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Milwaukee's Daily Magazine for Sunday, Nov. 23, 2014

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The Milwaukee Ofrenda honors 30 deceased Milwaukeeans and is a part of the Dia de los Muertos exhibit.
The Milwaukee Ofrenda honors 30 deceased Milwaukeeans and is a part of the Dia de los Muertos exhibit.

Celebrating life through honoring the dead

The 20th annual Día de los Muertos show opens this Friday, in conjunction with Gallery Night, at the Walker's Point Center for the Arts, 839 S. 5th St., from 5 to 9 p.m. The exhibit will remain up until Saturday, Nov. 17.

The show features more than a dozen unique ofrendas (altars) in addition to sculpture and 2-D work related to Día de los Muertos (Day of the Dead) which are built by Milwaukee artists and community members to honor deceased loved ones.

Día de los Muertos recognizes death as a celebration of life and reminds people to reflect on what they value through the commemoration of loved ones.

Traditionally, the ofrendas are built for All Saints Day, Nov. 1-2. The belief is that the spirits of passed loved ones are most likely to visit during this time. To entice them back to the material world, the ofrendas are decorated with their favorite foods and drinks, along with pictures, mementos, marigolds / flowers, skulls and skull figures.

Jose Alfredo Chavez, originally from the state of Michoacan in Mexico, has been involved with the show since it began, and has been the curator for the past three years. Chavez is a self-taught painter, sculptor, print maker, photographer and videographer. He also holds a masters degree in business.

"Back in Mexico we always celebrated Día de los Muertos and I wanted to pass this on to my daughters. The purpose of the ofrendas is to honor the memory of those loved ones that went ahead of us," he says.

Chavez is also teaching a sugar skull decorating demonstration on Saturday, Nov. 3 from 1 to 2 p.m. at WPCA.

This year's ofrenda builders include Jeanette Arellano, Melanie Ariens, Kate Bradley, Georgina Campbell, Celeste Contreras, Xela Garcia, Claudia Guzman, Diego Heredia, Ava Hernandez, JoAnn Jensen, Tami Langowski, Dara Larson, Lona Long, Janice Mahlberg, Pam Miller, Jill Moore, Claire Ruzicka, Mary Smith, Llysa Spencer, Sue Vliet, Leanna Wooten and myself, along with my partner, Royal Brevväxling.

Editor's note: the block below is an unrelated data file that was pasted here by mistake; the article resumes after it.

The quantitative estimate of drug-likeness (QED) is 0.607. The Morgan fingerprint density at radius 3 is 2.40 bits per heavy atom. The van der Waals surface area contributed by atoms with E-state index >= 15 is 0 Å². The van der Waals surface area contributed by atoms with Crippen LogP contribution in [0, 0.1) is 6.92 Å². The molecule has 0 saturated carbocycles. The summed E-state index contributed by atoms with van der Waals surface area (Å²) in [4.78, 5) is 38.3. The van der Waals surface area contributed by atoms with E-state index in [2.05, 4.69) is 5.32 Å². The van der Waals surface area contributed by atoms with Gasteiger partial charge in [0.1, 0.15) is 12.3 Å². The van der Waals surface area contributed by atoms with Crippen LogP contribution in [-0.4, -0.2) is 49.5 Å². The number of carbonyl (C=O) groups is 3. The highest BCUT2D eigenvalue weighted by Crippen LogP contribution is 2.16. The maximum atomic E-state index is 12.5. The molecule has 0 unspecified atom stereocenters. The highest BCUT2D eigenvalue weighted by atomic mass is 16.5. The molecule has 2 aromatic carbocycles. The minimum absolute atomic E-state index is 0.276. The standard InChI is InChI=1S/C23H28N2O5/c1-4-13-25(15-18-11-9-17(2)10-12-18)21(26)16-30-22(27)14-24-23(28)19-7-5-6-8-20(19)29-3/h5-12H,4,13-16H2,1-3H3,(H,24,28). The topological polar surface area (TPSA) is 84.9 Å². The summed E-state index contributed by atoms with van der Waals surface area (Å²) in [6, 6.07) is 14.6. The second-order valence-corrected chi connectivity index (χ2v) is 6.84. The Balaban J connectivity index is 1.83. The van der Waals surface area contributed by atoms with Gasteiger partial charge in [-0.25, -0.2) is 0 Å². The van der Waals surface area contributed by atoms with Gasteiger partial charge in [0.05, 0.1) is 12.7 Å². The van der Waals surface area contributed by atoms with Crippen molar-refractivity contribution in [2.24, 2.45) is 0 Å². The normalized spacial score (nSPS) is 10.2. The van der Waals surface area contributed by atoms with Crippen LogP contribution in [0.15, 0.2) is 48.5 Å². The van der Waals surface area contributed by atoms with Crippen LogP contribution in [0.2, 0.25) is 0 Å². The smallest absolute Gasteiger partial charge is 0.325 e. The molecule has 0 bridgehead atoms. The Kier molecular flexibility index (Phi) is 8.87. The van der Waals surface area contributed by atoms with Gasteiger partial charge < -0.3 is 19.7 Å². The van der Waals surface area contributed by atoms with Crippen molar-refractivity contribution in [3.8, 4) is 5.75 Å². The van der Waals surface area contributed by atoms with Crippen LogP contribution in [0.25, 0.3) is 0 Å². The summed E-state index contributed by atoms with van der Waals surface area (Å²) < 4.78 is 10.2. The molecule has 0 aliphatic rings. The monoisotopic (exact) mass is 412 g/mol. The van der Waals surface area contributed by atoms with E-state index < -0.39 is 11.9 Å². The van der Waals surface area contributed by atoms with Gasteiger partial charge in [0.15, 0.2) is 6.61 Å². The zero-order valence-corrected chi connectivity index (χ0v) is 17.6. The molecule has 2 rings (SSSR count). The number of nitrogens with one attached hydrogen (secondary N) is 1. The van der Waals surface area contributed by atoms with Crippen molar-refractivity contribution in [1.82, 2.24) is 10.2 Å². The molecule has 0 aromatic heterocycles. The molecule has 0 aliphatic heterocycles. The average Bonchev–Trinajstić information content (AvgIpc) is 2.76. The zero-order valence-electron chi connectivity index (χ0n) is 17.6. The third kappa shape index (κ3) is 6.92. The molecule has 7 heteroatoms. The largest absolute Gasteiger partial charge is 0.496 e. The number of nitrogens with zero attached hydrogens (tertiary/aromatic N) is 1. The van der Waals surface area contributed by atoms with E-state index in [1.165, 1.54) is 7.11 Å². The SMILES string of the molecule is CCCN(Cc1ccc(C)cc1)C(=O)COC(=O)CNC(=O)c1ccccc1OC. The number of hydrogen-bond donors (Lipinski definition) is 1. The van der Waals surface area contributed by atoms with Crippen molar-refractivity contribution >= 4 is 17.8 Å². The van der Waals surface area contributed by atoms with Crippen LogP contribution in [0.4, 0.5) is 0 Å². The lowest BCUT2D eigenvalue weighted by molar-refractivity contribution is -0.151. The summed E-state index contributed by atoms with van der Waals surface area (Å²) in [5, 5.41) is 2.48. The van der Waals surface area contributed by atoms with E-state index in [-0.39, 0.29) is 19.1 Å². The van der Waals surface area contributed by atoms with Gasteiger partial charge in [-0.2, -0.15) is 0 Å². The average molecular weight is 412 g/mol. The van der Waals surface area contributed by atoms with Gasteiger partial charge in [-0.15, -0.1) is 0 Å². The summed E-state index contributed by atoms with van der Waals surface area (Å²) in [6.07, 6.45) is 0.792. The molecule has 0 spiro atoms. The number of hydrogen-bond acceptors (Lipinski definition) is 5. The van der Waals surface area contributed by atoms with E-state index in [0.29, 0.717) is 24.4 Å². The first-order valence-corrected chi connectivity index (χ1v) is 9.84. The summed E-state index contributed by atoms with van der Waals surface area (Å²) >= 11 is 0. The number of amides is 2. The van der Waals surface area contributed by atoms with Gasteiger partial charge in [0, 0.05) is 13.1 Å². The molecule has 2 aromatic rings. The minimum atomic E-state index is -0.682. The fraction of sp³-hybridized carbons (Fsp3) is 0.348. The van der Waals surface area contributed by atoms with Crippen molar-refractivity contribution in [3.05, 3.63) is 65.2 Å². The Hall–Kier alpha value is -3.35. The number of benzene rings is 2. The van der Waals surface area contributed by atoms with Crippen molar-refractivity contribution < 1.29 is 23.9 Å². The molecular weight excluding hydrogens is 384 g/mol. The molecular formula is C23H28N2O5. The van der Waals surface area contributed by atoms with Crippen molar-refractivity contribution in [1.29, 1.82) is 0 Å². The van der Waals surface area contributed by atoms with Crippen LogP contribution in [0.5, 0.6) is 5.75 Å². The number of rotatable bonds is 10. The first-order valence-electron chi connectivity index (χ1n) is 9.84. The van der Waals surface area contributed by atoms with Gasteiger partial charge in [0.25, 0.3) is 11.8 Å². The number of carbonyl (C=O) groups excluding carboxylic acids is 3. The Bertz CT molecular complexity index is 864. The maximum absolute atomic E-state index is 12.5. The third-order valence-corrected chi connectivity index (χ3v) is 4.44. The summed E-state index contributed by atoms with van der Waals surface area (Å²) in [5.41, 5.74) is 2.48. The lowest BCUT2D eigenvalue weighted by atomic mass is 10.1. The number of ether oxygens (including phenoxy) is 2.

This is the first time I've created a public ofrenda. I have built them in my home for many years, but decided this year to do it on a larger scale in order to honor deceased Milwaukeeans along with a few loved-but-defunct Brew City places.

Everything on the Milwaukee ofrenda is connected to Milwaukee. There are framed photos of 30 Milwaukeeans along with soy candles hand-poured by Brandy Glass-Lucchesi into clean El Rey salsa jars, Great Lakes Distillery's Kinnickinnic whiskey, Miller bottle vases with marigolds and Milwaukee fabric created by the talented Allison Beilke.

Among the 30 honored Milwaukeeans include former OnMilwaukee.com media columnist Tim Cuprisin, former mayor Frank Zeidler, former civil rights' activist James Groppi, former artist Mary Nohl, former art model/year-round sunbather Dick Bacon and many more.

Beloved Milwaukee places like the Sydney Hih building and the Oriental Pharmacy are also honored on the Milwaukee ofrenda.

"In Mexico this is mainly a religious celebration, but here in the United States it is meant to be inclusive due to the fact that we are such a diverse society. It does no matter what your religion is or even if you are an atheist," says Chavez.

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